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SUNDAY AM: The weather outside is frightful — snowstorms, followed by more cold and snow, in the Midwest and East — on this weekend before Christmas. So very early numbers for the three big movies opening in wide release in some major markets Friday and Saturday looked severely lower from Hollywood predictions. To give you an idea, here are top DMA percentage changes from last Friday: New York -45%/wk, Philadelphia -18%/wk, Toronto -45%/wk, Detroit -32%/wk, Boston -81%/wk. Box office analysts are calling the weekend an absolute disaster weather-wise that’s down over 41% compared to last year.

Everyone expected yucks to trump tears at the North American box office where comedy has been mostly king since Thanksgiving. So no surprise that Warner Bros’ Jim Carrey derivative laugher Yes Man (which is a deadringer for the funnyman’s 1997 Liar Liar) opened with $6.5M Friday and $6.6M Saturday in 3,434 theaters for what was a low $18.1M weekend since the weather did not improve (includes Sunday estimates). Can’t Carrey find new material? Meanwhile, it’ll be interesting to see if Carrey can lay claim to any real coin on this pic’s performance. (Read all about it in my The Worst Talent Deal Ever?) Another risky move was Will Smith choosing this melodrama Seven Pounds for Sony with its downer story that reunites the star with his Pursuit of Happyness director Gabriele Muccino. But the experiment produced Will’s worst opening since 2001’s Ali. Audiences for Seven Pounds this weekend were 55% female and 64% were aged 25 or older. It debuted to $5.3M Friday and $5.6M Saturday in 2,758 venues for a $16M weekend. But the 2 top films will have to work fast to earn dough before the Christmas onslaught of movies open on on Thursday. Not so No. 3 because Universal’s mouse toon The Tale Of Despereaux which should stay busy throughout the holidays playing to extremely young children. (It did little business after 7 PM…) It opened to $3.5M Friday and $3.7M Saturday in 3,104 runs for a $10.5M weekend helped by big presales. Unlike most CG animated films of this scale, the pic’s costs were kept low — $60M — and the studio should see a return on its limited investment because of ancillary markets. Twentieth Century Fox’s The Day the Earth Stood Still was down a big 76% from its No. 1 finish last Friday for 4th place. It earned $2.8M Friday and $4 Saturday for a $10.1M weekend and new cume of $48.6M. Warner Bros’ other comedy Four Christmases came in No. 5 with $2.2M Friday and $3.1M Saturday for an $7.7M weekend and fresh cume of $100.1M.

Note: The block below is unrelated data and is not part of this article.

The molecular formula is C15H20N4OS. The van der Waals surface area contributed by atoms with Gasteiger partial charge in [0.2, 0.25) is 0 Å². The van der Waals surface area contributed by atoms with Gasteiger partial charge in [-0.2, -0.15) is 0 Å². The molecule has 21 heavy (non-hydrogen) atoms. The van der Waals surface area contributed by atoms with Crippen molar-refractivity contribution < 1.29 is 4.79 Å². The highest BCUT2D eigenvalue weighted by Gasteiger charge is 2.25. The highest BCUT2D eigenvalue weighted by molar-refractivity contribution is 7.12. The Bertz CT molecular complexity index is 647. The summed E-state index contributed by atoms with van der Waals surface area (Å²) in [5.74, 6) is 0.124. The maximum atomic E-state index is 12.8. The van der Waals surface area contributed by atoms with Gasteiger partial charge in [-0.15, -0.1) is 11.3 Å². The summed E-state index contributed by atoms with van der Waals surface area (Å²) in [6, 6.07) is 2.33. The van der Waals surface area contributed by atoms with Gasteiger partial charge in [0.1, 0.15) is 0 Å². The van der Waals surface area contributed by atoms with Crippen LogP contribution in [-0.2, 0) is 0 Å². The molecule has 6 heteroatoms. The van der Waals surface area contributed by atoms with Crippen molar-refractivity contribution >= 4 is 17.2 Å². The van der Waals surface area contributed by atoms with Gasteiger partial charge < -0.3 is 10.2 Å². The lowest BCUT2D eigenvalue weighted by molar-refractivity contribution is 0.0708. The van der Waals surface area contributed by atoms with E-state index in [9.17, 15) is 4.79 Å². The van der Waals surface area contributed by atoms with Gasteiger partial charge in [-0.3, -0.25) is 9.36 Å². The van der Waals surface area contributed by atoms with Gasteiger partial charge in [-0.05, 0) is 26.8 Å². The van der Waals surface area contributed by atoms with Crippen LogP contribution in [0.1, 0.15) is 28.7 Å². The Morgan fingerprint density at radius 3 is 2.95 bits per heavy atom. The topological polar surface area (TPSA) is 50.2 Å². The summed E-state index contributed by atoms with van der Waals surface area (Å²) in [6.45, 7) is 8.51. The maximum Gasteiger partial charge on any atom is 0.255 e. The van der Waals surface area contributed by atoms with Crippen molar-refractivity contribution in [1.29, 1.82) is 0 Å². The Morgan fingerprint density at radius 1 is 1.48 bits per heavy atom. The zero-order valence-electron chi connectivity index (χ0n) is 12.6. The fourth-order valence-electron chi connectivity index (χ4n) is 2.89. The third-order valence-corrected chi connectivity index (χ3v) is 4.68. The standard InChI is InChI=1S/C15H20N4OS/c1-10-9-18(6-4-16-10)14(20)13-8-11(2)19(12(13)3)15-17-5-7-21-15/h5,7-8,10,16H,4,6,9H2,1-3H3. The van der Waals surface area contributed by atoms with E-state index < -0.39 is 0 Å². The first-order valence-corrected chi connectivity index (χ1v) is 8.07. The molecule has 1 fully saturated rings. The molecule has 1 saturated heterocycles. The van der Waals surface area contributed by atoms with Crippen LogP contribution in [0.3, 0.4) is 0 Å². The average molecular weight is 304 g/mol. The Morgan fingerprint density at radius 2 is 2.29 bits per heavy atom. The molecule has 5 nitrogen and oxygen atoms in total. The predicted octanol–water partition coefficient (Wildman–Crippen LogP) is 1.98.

The No. 6 film was Summit Entertainment’s Twilight in its 5th week of release. Playing in 2,991 theaters, it took in $5.2M this weekend for a new cume of $158.4M. Disney’s Bolt was #7 and also in its 5th week of release. Running in 2,968 venues, it earned $4.2M for a new cume of $95M. Rising to No. 8 in an expanded play of 589 locations, Fox Searchlight’s Slumdog Millionaire finished the weekend with $3.1M and a new cume of $12.1M. “This will be the best playing of all the limited releases through the end of the year,” one rival studio predicted. In 9th place, 20th Century Fox’s Australia in its 4th week in release came up with $2.3M from 2,212 runs for a new cume of $41.9M. And rounding out the No. 10, MGM/Sony’s latest Bond pic Quantum of Solace in its 6th week in release earned $2.1M from 1,874 plays for a new cume of $161.2M.

Now for the Oscar-buzzed pics in limited release besides Slumdog Millionaire… Fox Searchlight’s The Wrestler scored the best performance, with the Mickey Rourke starrer logging the best per screen average of $52,369 playing on 4 screens to score $57K Friday and $79.9K for a $209.4K weekend and $294.9M cume. Focus Features’ Milk with Sean Penn expanded to 356 screens for $1.6M which is disappointing (considering it’s on 240 less screens than Slumdog but had same screen average. The pic is only playing well in big cities. Miramax’ Doubt on 39 screens took in $725K and $18,590 per screen average for an excellent start. Warner Bros’ Clint Eastwood auteur Gran Torino on 19 screens earned $482K for a $25,397 screen average that’s a good start. But Imagine/Universal’s Ron Howard directed Frost/Nixon on 39 screens underperformed for $365K . It did half the business of Doubt on the same number of screens. Finally, The Weinstein Co’s The Reader on 8 screens earned just $97K with a terrible $12,128 per screen average that’s lower than Doubt‘s.